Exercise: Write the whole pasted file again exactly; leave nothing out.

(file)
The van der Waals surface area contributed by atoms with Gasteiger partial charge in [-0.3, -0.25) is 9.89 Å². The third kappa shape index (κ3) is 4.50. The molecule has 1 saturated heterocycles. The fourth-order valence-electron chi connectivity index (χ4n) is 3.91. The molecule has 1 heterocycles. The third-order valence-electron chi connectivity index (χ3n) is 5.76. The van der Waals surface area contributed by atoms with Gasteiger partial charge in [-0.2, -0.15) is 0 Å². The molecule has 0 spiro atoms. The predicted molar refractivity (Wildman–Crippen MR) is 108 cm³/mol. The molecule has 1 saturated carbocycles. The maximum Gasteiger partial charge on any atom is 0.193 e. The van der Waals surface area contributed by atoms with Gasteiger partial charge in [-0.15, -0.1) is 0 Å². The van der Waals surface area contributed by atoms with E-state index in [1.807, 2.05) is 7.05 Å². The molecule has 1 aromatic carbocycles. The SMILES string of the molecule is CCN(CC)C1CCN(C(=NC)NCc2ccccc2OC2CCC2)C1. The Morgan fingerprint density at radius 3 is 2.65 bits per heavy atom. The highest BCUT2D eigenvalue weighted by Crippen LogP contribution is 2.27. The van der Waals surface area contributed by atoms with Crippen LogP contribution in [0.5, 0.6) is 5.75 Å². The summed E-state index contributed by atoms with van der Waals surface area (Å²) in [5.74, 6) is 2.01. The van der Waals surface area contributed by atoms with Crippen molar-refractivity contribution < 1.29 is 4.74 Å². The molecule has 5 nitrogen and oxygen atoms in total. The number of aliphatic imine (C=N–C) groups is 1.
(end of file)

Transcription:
The van der Waals surface area contributed by atoms with Gasteiger partial charge in [-0.3, -0.25) is 9.89 Å². The third kappa shape index (κ3) is 4.50. The molecule has 1 saturated heterocycles. The fourth-order valence-electron chi connectivity index (χ4n) is 3.91. The molecule has 1 heterocycles. The third-order valence-electron chi connectivity index (χ3n) is 5.76. The van der Waals surface area contributed by atoms with Gasteiger partial charge in [-0.2, -0.15) is 0 Å². The molecule has 0 spiro atoms. The predicted molar refractivity (Wildman–Crippen MR) is 108 cm³/mol. The molecule has 1 saturated carbocycles. The maximum Gasteiger partial charge on any atom is 0.193 e. The van der Waals surface area contributed by atoms with Gasteiger partial charge in [-0.15, -0.1) is 0 Å². The van der Waals surface area contributed by atoms with E-state index in [1.807, 2.05) is 7.05 Å². The molecule has 1 aromatic carbocycles. The SMILES string of the molecule is CCN(CC)C1CCN(C(=NC)NCc2ccccc2OC2CCC2)C1. The Morgan fingerprint density at radius 3 is 2.65 bits per heavy atom. The highest BCUT2D eigenvalue weighted by Crippen LogP contribution is 2.27. The van der Waals surface area contributed by atoms with Crippen LogP contribution in [0.5, 0.6) is 5.75 Å². The summed E-state index contributed by atoms with van der Waals surface area (Å²) in [5.74, 6) is 2.01. The van der Waals surface area contributed by atoms with Crippen molar-refractivity contribution < 1.29 is 4.74 Å². The molecule has 5 nitrogen and oxygen atoms in total. The number of aliphatic imine (C=N–C) groups is 1.